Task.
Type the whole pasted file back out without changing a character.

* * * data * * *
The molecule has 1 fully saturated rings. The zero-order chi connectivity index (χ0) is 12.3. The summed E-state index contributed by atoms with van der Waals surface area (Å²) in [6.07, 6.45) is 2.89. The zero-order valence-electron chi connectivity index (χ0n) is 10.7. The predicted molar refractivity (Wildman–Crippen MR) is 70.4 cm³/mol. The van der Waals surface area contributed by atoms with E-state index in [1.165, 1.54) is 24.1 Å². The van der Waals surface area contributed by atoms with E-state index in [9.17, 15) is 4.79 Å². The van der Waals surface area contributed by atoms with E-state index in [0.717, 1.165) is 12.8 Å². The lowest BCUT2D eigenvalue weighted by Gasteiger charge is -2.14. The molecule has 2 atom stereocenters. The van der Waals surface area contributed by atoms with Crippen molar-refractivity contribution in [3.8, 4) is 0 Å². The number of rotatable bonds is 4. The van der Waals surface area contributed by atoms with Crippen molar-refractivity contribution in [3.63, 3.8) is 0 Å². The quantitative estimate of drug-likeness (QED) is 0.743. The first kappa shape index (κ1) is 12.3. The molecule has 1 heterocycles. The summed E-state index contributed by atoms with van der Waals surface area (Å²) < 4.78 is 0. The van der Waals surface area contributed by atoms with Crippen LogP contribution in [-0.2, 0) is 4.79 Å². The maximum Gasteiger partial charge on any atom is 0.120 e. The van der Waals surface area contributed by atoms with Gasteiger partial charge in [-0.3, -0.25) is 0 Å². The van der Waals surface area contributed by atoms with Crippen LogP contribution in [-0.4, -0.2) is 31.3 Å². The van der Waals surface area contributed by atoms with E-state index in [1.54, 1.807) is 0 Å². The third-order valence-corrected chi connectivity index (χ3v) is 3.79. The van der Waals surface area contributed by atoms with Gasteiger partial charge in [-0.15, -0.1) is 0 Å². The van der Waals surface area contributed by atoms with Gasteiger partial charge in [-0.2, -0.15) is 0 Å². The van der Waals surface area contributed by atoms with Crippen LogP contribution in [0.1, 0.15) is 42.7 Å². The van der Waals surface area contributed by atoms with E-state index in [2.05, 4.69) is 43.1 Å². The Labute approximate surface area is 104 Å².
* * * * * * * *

The molecule has 1 fully saturated rings. The zero-order chi connectivity index (χ0) is 12.3. The summed E-state index contributed by atoms with van der Waals surface area (Å²) in [6.07, 6.45) is 2.89. The zero-order valence-electron chi connectivity index (χ0n) is 10.7. The predicted molar refractivity (Wildman–Crippen MR) is 70.4 cm³/mol. The van der Waals surface area contributed by atoms with E-state index in [1.165, 1.54) is 24.1 Å². The van der Waals surface area contributed by atoms with E-state index in [9.17, 15) is 4.79 Å². The van der Waals surface area contributed by atoms with E-state index in [0.717, 1.165) is 12.8 Å². The lowest BCUT2D eigenvalue weighted by Gasteiger charge is -2.14. The molecule has 2 atom stereocenters. The van der Waals surface area contributed by atoms with Crippen molar-refractivity contribution in [3.8, 4) is 0 Å². The number of rotatable bonds is 4. The van der Waals surface area contributed by atoms with Crippen molar-refractivity contribution in [3.63, 3.8) is 0 Å². The quantitative estimate of drug-likeness (QED) is 0.743. The first kappa shape index (κ1) is 12.3. The molecule has 1 heterocycles. The summed E-state index contributed by atoms with van der Waals surface area (Å²) < 4.78 is 0. The van der Waals surface area contributed by atoms with Crippen LogP contribution in [-0.2, 0) is 4.79 Å². The maximum Gasteiger partial charge on any atom is 0.120 e. The van der Waals surface area contributed by atoms with Gasteiger partial charge in [-0.3, -0.25) is 0 Å². The van der Waals surface area contributed by atoms with Crippen LogP contribution in [-0.4, -0.2) is 31.3 Å². The van der Waals surface area contributed by atoms with E-state index in [1.54, 1.807) is 0 Å². The third-order valence-corrected chi connectivity index (χ3v) is 3.79. The van der Waals surface area contributed by atoms with Gasteiger partial charge in [-0.15, -0.1) is 0 Å². The van der Waals surface area contributed by atoms with Gasteiger partial charge in [-0.2, -0.15) is 0 Å². The van der Waals surface area contributed by atoms with Crippen LogP contribution in [0.1, 0.15) is 42.7 Å². The van der Waals surface area contributed by atoms with E-state index in [2.05, 4.69) is 43.1 Å². The Labute approximate surface area is 104 Å².